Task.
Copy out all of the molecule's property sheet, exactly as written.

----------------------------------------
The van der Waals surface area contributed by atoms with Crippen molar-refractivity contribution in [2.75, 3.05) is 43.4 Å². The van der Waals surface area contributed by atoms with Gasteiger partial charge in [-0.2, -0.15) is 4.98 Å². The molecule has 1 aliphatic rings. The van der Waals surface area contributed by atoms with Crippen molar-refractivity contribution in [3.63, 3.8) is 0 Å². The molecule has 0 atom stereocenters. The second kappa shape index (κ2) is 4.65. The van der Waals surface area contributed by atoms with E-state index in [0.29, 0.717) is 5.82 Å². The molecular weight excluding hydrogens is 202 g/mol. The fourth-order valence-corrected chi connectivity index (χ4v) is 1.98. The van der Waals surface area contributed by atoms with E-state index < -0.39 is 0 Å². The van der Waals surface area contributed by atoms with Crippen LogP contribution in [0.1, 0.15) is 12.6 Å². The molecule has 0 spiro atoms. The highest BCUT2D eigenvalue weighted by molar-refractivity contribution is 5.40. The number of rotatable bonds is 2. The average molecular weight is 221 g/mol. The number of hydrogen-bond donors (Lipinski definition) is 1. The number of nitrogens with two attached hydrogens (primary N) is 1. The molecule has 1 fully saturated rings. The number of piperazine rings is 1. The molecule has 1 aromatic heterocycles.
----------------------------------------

The van der Waals surface area contributed by atoms with Crippen molar-refractivity contribution in [2.75, 3.05) is 43.4 Å². The van der Waals surface area contributed by atoms with Gasteiger partial charge in [-0.2, -0.15) is 4.98 Å². The molecule has 1 aliphatic rings. The van der Waals surface area contributed by atoms with Crippen molar-refractivity contribution in [3.63, 3.8) is 0 Å². The molecule has 0 atom stereocenters. The second kappa shape index (κ2) is 4.65. The van der Waals surface area contributed by atoms with E-state index in [0.29, 0.717) is 5.82 Å². The molecular weight excluding hydrogens is 202 g/mol. The fourth-order valence-corrected chi connectivity index (χ4v) is 1.98. The van der Waals surface area contributed by atoms with E-state index < -0.39 is 0 Å². The van der Waals surface area contributed by atoms with Crippen LogP contribution in [0.1, 0.15) is 12.6 Å². The molecule has 0 spiro atoms. The highest BCUT2D eigenvalue weighted by molar-refractivity contribution is 5.40. The number of rotatable bonds is 2. The average molecular weight is 221 g/mol. The number of hydrogen-bond donors (Lipinski definition) is 1. The number of nitrogens with two attached hydrogens (primary N) is 1. The molecule has 1 fully saturated rings. The number of piperazine rings is 1. The molecule has 1 aromatic heterocycles.